#137 - Bad Brains
Dan Levitin's provocative research on the way music affects the brain (see "Music of the Hemispheres," New York Times, 31 December 2006) tries to measure the "true impact of powerful music."
Registering how music stimulates certain parts of the brain or releases dopamine is great. So too is Levitin's use of musical research to discover why people remember melodies so accurately or his effort to pursue insights into the physical properties of brains for children diagnosed with autism.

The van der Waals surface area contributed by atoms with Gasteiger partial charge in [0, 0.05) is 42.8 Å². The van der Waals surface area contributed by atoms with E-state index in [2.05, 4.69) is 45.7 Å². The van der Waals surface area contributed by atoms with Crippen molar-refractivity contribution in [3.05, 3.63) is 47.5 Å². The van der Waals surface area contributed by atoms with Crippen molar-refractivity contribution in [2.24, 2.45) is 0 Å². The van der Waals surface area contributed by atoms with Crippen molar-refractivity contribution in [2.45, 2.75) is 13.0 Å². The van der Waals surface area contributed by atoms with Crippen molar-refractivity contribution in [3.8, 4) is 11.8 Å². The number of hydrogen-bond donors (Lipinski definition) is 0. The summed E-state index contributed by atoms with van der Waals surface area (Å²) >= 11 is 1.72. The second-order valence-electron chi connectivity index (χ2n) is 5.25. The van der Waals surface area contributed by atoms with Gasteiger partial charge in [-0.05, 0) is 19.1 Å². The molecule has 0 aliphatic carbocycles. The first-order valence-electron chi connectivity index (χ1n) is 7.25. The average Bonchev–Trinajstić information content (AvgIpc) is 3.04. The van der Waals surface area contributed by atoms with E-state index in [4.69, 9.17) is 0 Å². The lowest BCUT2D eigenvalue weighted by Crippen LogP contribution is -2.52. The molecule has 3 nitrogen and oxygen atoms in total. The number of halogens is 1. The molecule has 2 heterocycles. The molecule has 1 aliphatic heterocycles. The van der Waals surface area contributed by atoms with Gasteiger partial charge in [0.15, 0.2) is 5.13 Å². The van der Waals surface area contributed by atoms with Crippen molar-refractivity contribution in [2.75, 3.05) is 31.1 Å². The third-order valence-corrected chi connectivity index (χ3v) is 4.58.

But why does the "true impact of powerful music" always wind up in some kind of transhistorical, facile evolutionary adaptation argument about men, music, and reproduction? Steve Pinker seems correct to call into question Levitin's claim that music is linked to evolution in such a simplistic relationship.
This claim of evolutionary biology is a good pop hook, but soon one longs for a more complex harmonic framework of reasoning.
2 January 2007